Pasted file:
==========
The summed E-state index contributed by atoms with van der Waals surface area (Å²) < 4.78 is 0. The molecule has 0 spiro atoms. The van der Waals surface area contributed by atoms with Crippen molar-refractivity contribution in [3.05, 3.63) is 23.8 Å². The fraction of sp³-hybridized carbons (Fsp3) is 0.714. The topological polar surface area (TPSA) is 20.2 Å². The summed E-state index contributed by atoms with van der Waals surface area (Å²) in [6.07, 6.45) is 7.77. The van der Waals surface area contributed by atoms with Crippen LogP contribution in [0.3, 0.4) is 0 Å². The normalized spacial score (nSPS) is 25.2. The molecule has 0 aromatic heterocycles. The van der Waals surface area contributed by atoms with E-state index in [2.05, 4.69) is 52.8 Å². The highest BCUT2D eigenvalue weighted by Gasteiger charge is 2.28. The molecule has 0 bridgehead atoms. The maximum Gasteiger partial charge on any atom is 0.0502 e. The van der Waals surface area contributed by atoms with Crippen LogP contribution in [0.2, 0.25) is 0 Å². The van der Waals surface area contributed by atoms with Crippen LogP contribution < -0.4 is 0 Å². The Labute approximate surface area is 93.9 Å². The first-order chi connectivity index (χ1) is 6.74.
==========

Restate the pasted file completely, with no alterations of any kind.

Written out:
The summed E-state index contributed by atoms with van der Waals surface area (Å²) < 4.78 is 0. The molecule has 0 spiro atoms. The van der Waals surface area contributed by atoms with Crippen molar-refractivity contribution in [3.05, 3.63) is 23.8 Å². The fraction of sp³-hybridized carbons (Fsp3) is 0.714. The topological polar surface area (TPSA) is 20.2 Å². The summed E-state index contributed by atoms with van der Waals surface area (Å²) in [6.07, 6.45) is 7.77. The van der Waals surface area contributed by atoms with Crippen LogP contribution in [0.3, 0.4) is 0 Å². The normalized spacial score (nSPS) is 25.2. The molecule has 0 aromatic heterocycles. The van der Waals surface area contributed by atoms with E-state index in [2.05, 4.69) is 52.8 Å². The highest BCUT2D eigenvalue weighted by Gasteiger charge is 2.28. The molecule has 0 bridgehead atoms. The maximum Gasteiger partial charge on any atom is 0.0502 e. The van der Waals surface area contributed by atoms with Crippen LogP contribution in [0.2, 0.25) is 0 Å². The van der Waals surface area contributed by atoms with Crippen LogP contribution < -0.4 is 0 Å². The Labute approximate surface area is 93.9 Å². The first-order chi connectivity index (χ1) is 6.74.